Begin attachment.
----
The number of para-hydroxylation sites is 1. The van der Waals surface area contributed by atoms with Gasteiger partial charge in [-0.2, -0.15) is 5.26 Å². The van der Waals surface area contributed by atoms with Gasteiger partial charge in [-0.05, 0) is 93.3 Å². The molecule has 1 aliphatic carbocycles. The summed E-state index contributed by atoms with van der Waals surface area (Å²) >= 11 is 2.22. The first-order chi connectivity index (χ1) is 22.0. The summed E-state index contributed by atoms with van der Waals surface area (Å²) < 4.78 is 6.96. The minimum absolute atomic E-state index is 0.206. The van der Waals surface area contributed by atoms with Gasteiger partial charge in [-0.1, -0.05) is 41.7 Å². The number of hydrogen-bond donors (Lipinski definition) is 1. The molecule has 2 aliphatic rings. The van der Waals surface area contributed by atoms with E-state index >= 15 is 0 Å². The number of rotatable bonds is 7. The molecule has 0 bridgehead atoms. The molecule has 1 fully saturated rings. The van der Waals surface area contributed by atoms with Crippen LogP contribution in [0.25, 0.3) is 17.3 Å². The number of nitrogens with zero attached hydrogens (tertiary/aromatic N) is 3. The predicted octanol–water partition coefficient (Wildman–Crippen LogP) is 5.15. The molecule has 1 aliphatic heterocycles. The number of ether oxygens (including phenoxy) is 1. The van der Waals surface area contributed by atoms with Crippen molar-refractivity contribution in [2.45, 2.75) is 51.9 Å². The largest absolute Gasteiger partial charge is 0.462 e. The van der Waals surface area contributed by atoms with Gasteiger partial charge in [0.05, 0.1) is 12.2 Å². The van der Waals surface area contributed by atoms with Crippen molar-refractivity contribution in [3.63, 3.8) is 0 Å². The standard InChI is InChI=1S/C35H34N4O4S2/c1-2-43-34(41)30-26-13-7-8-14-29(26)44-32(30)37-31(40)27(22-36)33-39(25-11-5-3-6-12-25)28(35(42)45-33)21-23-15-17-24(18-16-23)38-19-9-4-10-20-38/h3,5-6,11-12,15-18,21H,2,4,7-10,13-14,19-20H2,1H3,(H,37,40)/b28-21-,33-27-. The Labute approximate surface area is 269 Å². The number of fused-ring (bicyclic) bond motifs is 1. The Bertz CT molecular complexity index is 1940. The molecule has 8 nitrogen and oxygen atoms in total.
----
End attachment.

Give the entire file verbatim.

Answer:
The number of para-hydroxylation sites is 1. The van der Waals surface area contributed by atoms with Gasteiger partial charge in [-0.2, -0.15) is 5.26 Å². The van der Waals surface area contributed by atoms with Gasteiger partial charge in [-0.05, 0) is 93.3 Å². The molecule has 1 aliphatic carbocycles. The summed E-state index contributed by atoms with van der Waals surface area (Å²) >= 11 is 2.22. The first-order chi connectivity index (χ1) is 22.0. The summed E-state index contributed by atoms with van der Waals surface area (Å²) < 4.78 is 6.96. The minimum absolute atomic E-state index is 0.206. The van der Waals surface area contributed by atoms with Gasteiger partial charge in [-0.1, -0.05) is 41.7 Å². The number of hydrogen-bond donors (Lipinski definition) is 1. The molecule has 2 aliphatic rings. The van der Waals surface area contributed by atoms with E-state index >= 15 is 0 Å². The number of rotatable bonds is 7. The molecule has 0 bridgehead atoms. The molecule has 1 fully saturated rings. The van der Waals surface area contributed by atoms with Crippen LogP contribution in [0.25, 0.3) is 17.3 Å². The number of nitrogens with zero attached hydrogens (tertiary/aromatic N) is 3. The predicted octanol–water partition coefficient (Wildman–Crippen LogP) is 5.15. The molecule has 1 aliphatic heterocycles. The number of ether oxygens (including phenoxy) is 1. The van der Waals surface area contributed by atoms with Crippen molar-refractivity contribution in [2.45, 2.75) is 51.9 Å². The largest absolute Gasteiger partial charge is 0.462 e. The van der Waals surface area contributed by atoms with Gasteiger partial charge in [0.05, 0.1) is 12.2 Å². The van der Waals surface area contributed by atoms with Crippen molar-refractivity contribution in [3.63, 3.8) is 0 Å². The standard InChI is InChI=1S/C35H34N4O4S2/c1-2-43-34(41)30-26-13-7-8-14-29(26)44-32(30)37-31(40)27(22-36)33-39(25-11-5-3-6-12-25)28(35(42)45-33)21-23-15-17-24(18-16-23)38-19-9-4-10-20-38/h3,5-6,11-12,15-18,21H,2,4,7-10,13-14,19-20H2,1H3,(H,37,40)/b28-21-,33-27-. The Labute approximate surface area is 269 Å². The number of fused-ring (bicyclic) bond motifs is 1. The Bertz CT molecular complexity index is 1940. The molecule has 8 nitrogen and oxygen atoms in total.